I come from a Cuban family who supported a revolution that became the dictatorship which stripped them of all their rights. What did all their self-sacrificing support get them?  Immediately following its success, their “for the people” political party (communist) and its leader (F. Castro) turned their beloved Cuba into Alcatraz.  When they grew tired of his tyranny, disagreed, and tried to leave, that political entity quickly deemed them “enemies of the state.”  My mom would get beat up by kids at school who called her “gusano” while the teachers cheered them on. Where did my family’s risky and self-sacrificing political involvement get them?  As soon as they exercised their basic human right to disagree with the politicians they helped bring to power … harassed, robbed, and exiled.

Was it worth it? Opposing Batista, supporting Castro, disagreeing with the Castro regime … getting political at all?

I guess I could ask the same about Bradley Manning.  He’s a brilliant, beautiful, blue-eyed All-American boy from a military family who worked in a cush well-paid military intelligence job, behind the front lines — far away from harm. He had no need or obligation to sacrifice his limitless potential for prosperity, but he did anyway.

Manning joined the military to help his country because, rarely enough, I think he actually respected and believed what it stood for.  Apparently he loved its values — life, liberty, and justice for all — too sincerely because he laid everything on the line to promote them.  Manning seemed motivated in his “treasonous” actions by a genuine disturbance with the inhumane murder of civilians and the military’s hypocritical cover ups.   Manning seems to be a person with heightened empathy and an evolved conscience who cared simultaneously for the welfare of our nation and that of the nation we invaded.  It’s understandable that someone with such a unique double-edged guilt would seek relief from it by confiding in another person. In the person who ratted him out — Adrian Lamo.

I’ve compiled a couple of quotes of from Manning’s IM correspondence with Lamo:

‎”Manning: ive been so isolated so long… i just wanted to be nice, and live a normal life… but events kept forcing me to figure out ways to survive… smart enough to know whats going on, but helpless to do anything…americans have so many more rights than non-americans, its awful… i guess i follow humanist values though, have custom dogtags that say “Humanist” … i want people to see the truth… regardless of who they are… because without information, you cannot make informed decisions as a public…i dont believe in good guys versus bad guys anymore…  only a plethora of states acting in self interest… with varying ethics and moral standards of course, but self-interest nonetheless”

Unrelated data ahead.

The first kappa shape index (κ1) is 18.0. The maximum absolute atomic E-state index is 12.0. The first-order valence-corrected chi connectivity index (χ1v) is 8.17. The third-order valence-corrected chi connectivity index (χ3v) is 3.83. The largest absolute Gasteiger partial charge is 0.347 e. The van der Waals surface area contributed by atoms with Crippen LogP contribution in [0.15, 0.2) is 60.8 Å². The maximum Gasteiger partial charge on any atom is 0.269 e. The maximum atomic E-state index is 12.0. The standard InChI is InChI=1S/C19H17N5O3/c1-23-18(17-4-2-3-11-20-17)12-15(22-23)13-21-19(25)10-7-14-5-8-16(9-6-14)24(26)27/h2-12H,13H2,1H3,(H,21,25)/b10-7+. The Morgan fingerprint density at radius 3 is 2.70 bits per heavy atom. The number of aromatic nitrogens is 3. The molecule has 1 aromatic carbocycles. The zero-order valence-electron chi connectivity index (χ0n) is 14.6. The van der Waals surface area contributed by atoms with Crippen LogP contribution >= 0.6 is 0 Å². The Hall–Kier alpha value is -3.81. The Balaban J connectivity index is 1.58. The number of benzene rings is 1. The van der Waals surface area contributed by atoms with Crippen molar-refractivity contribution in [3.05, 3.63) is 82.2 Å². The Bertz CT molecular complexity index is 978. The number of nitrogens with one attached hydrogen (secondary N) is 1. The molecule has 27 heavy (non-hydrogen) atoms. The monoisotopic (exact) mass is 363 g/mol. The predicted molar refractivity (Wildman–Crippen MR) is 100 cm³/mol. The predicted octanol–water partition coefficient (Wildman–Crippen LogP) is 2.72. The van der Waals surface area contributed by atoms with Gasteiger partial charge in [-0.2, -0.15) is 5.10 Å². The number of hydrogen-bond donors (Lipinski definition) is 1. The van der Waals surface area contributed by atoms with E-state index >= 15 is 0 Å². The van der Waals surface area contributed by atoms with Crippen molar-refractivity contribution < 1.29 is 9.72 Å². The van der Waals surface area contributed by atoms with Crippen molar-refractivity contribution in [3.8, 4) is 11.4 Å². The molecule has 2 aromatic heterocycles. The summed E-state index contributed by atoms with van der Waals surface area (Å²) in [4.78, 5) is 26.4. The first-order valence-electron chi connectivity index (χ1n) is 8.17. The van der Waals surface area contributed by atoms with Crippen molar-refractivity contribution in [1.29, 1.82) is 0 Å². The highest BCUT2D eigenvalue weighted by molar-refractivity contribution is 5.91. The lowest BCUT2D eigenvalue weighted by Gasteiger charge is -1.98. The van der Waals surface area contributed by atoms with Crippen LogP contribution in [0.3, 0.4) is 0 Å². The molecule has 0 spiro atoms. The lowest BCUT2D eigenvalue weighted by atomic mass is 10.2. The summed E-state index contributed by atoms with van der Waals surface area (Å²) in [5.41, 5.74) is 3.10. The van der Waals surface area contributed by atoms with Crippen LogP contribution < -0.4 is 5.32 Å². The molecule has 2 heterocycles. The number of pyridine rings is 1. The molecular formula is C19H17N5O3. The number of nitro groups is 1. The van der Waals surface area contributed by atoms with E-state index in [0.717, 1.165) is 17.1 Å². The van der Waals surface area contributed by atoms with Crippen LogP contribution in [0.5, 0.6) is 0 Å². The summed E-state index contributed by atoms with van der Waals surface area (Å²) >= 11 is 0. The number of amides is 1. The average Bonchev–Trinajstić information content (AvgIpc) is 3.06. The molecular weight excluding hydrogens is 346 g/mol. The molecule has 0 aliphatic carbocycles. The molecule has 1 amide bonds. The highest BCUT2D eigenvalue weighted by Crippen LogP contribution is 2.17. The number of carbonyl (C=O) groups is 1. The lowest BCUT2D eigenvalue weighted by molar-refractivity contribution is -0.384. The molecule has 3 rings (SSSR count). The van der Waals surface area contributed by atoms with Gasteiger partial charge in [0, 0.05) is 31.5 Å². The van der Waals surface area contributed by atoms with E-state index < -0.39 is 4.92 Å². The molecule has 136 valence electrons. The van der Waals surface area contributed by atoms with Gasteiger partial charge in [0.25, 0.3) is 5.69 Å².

Read most of their IM Discussion here.

Now he’s locked up, his rights trampled on, and his name dishonored in the name of our national security.

So yes, I’ve been thinking of Bradley Manning a lot lately.  About how we live and die politics, are benefitted or harmed by each other’s political actions,  whether we choose to “get all political” or not.

As an artist, I acknowledge that art usually affects its political landscape subversively.  This often gives an artist the luxury of either negating or accepting the truth that all art is innately political, and every artist responsible for the messages in their work.

As a literary artist, I’ll many times say literally exactly what I mean. Obviously, there’s nothing subversive about this blog post.  It’s political and apparently so am I. Ugh.  It runs in the blood.

Please read more about this American war hero & SIGN the petition to save his life!

Also, please “like” his facebook page to receive regular updates on his trial.

Thanks for reading!


Tunisia & Egypt: Revolt. As I drive home from the LAX.

As I drove home, after picking up and dropping off my mamushka and baby sister (age 17) from the Los Angeles International airport, I lowered the window of my 2003 Ford SUV and savored the fresh winds trickling through the post-rain midday sunshine.  On the corner, I spotted an aged, tattered American Flag waving listlessly above a rusty yellowed 89-cent store sign.  I felt then, in my bones, the blessed luck life had dealt me.